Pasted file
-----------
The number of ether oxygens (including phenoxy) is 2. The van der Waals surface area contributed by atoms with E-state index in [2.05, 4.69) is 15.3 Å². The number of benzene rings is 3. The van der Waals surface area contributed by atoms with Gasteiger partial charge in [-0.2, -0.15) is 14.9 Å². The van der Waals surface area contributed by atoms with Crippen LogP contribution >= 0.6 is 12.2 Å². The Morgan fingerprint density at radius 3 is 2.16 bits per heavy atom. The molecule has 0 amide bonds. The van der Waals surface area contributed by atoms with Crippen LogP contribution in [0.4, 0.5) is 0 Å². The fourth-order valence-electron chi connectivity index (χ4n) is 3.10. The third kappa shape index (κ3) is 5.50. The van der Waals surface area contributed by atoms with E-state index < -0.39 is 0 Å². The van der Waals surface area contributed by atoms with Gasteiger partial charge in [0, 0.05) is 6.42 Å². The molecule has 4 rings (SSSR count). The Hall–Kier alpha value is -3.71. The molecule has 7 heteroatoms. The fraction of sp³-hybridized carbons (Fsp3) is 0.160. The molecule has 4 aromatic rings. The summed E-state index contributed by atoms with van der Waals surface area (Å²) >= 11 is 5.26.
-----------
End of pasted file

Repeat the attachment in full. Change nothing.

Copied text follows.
The number of ether oxygens (including phenoxy) is 2. The van der Waals surface area contributed by atoms with E-state index in [2.05, 4.69) is 15.3 Å². The number of benzene rings is 3. The van der Waals surface area contributed by atoms with Gasteiger partial charge in [-0.2, -0.15) is 14.9 Å². The van der Waals surface area contributed by atoms with Crippen LogP contribution >= 0.6 is 12.2 Å². The Morgan fingerprint density at radius 3 is 2.16 bits per heavy atom. The molecule has 0 amide bonds. The van der Waals surface area contributed by atoms with Crippen LogP contribution in [0.4, 0.5) is 0 Å². The fourth-order valence-electron chi connectivity index (χ4n) is 3.10. The third kappa shape index (κ3) is 5.50. The van der Waals surface area contributed by atoms with E-state index < -0.39 is 0 Å². The van der Waals surface area contributed by atoms with Gasteiger partial charge in [0, 0.05) is 6.42 Å². The molecule has 4 rings (SSSR count). The Hall–Kier alpha value is -3.71. The molecule has 7 heteroatoms. The fraction of sp³-hybridized carbons (Fsp3) is 0.160. The molecule has 4 aromatic rings. The summed E-state index contributed by atoms with van der Waals surface area (Å²) >= 11 is 5.26.